I’m not a big proponent of having your dog off-leash. I did have a dog that was good off-leash, but my own anxiety takes over, and it’s just not worth it to me. I was only every comfortable with him off-leash on our property—never in public. Also, don’t assume because your dog is friendly that it’s okay to have him off-leash: You could be putting someone else’s dog in a REALLY, REALLY bad spot.
But, regardless of what your preference is, your dog should come when called, and there are a hundred reasons why. First, there are times when you’ll see a dangerous situation before your dog does, such as a vehicle coming or a wild animal. Calling them and having them return to you immediately helps keep them safe.
Also, dogs don’t speak Human. Someone might be telling you they don’t like dogs, or their dog doesn’t like dogs, and your dog could still be bounding their direction. You need to be able to get your dog to stop, turn tail, and head back to you in those scenarios.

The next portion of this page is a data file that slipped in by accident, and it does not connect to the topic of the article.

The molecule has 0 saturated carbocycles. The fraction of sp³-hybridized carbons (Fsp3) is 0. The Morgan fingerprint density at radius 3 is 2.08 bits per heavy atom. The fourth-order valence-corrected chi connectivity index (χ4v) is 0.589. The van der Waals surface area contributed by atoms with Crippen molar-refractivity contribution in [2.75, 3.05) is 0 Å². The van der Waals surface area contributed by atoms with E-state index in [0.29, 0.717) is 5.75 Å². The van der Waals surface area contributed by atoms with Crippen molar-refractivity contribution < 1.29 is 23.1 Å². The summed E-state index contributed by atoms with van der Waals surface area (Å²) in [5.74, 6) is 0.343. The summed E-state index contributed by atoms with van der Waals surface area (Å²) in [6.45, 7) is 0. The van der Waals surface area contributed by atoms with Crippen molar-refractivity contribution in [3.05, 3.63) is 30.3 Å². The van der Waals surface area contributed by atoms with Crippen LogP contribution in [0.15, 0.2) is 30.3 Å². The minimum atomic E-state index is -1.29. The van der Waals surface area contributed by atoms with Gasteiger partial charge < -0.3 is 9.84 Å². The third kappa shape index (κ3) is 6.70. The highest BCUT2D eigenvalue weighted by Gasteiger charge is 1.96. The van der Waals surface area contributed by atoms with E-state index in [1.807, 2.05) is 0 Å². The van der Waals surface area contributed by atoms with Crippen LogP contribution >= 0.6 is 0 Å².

I’ve taken my dogs through obedience and advanced obedience training, and it’s my understanding that bombproof recall is pretty difficult to achieve. But, with the right trainer and positive reinforcement, most breeds can handle it.
Things To Teach Your Manly Dog: Drop!
Manly dogs are adventurous and curious, and that can lead to big trouble.
Say you’re hitting the trail with your manly dog, and he or she decides to scoop something up off the side of the trail. You don’t know what it is, and you’re worried it could be something harmful. Sure, you could wrestle your manly dog to the ground and attempt to rip the unknown object from its jaws, but there’s a chance they’ll just swallow it. What if you could command them to spit it out?
You can. Teach your dog the “drop” command. I can proudly say that one of my dogs is almost perfectly drop trained, letting go of whatever she has in her mouth the second I give her the command. It’s because she gets a lot of practice… She constantly has a shoe, sock, or something similar in her mouth. She gets a lot of reps.